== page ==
CIOT Critical of HMRC’s Paper Saving Drive

Jack Humphrey, Regulatory journalist
September 07, 2010 /

HM Revenue & Customs is in for criticism by the Chartered Institute of Taxation to their plan to discontinue sending hard copies of PAYE to tax agents for onward transmission to the clients.

HMRC envisages this plan to stop sending copies of PAYE coding notices known as P2s and tax calculations known as P800s to tax agents in order to save an estimated £1.25m. CIOT argues that this new saving measure will induce more work for HMRC, their agents and the taxpayers which may turn out to be more costly.

Anthony Thomas, CIOT deputy president said that this proposal is too short sighted and looks to be taken in haste and the change is being thrown upon the taxpayers and agents without serious deliberations or consultations.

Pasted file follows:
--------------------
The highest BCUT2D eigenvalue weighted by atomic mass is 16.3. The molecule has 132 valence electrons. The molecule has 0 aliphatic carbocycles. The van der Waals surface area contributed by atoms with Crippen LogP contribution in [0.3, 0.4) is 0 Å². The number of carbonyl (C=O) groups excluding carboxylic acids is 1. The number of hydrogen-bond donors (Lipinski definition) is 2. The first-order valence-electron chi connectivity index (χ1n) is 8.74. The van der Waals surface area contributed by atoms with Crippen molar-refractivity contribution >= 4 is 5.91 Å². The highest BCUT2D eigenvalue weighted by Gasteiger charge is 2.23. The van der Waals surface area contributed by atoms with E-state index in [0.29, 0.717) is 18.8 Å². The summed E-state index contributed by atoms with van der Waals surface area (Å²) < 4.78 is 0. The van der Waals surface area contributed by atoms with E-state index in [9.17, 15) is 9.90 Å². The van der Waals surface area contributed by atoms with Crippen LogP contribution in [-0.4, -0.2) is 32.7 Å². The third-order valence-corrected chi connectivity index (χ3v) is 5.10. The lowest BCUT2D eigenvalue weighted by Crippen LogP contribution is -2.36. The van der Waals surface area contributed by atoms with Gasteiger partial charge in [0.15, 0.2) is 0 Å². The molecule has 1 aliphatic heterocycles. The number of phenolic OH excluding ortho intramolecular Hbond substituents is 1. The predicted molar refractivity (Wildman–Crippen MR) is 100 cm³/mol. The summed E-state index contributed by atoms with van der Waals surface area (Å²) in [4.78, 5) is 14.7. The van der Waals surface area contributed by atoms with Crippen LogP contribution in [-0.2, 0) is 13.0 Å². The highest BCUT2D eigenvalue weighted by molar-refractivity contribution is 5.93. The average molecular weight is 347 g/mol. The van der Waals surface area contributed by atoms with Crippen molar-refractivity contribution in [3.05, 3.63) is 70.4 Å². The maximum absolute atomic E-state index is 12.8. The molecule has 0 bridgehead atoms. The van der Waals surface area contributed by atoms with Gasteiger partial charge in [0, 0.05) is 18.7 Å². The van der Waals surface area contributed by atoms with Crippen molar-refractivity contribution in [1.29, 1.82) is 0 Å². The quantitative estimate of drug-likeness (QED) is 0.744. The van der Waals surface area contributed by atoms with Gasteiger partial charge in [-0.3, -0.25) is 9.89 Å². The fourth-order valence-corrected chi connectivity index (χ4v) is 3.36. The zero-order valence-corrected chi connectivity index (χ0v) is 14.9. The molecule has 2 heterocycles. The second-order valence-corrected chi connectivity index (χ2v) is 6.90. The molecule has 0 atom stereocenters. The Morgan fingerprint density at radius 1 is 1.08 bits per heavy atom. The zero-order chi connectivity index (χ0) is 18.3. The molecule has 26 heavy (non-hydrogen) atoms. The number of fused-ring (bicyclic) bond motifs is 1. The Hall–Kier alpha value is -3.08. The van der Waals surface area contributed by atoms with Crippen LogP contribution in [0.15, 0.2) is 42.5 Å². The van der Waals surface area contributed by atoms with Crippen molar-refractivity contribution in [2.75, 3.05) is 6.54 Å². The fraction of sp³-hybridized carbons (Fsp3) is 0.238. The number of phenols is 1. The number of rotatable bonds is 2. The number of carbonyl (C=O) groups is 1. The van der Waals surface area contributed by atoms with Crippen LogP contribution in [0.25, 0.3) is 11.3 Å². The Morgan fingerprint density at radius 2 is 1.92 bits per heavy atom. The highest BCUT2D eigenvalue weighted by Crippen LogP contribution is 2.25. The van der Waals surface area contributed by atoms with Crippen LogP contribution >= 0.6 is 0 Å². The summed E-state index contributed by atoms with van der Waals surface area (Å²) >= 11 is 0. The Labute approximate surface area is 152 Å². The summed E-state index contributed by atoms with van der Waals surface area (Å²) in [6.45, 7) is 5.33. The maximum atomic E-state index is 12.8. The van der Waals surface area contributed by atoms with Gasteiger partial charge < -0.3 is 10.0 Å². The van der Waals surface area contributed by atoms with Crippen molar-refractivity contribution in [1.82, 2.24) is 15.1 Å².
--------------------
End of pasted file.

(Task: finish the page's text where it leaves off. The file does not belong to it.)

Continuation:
He added that there was pressure on all government organizations to curb cost and upload saving processes to generate fund but in this instance by keeping the agents uninformed, HMRC may be prone to losing more money than saving something. He argues that the major cost involved might be on paper, printing, transportation and postage and such expenditures could be replaced by some cheaper method of communication such as e-mails and text messages.

Thomas warned that preferably the taxpayers should be given sufficient information such as the ongoing changes. HMRC intends to send messages to taxpayers. CIOT also cautioned that instead of reading letters sent from HMRC, the taxpayers might expect the agents to be already taking care of assimilating such information and handle their tax matters as in the past. The tax payer may not altogether read the message or its reminder.

CIOT has therefore asked HMRC to invalidate the plan for the time being and open up a serious consultation on the proposals.


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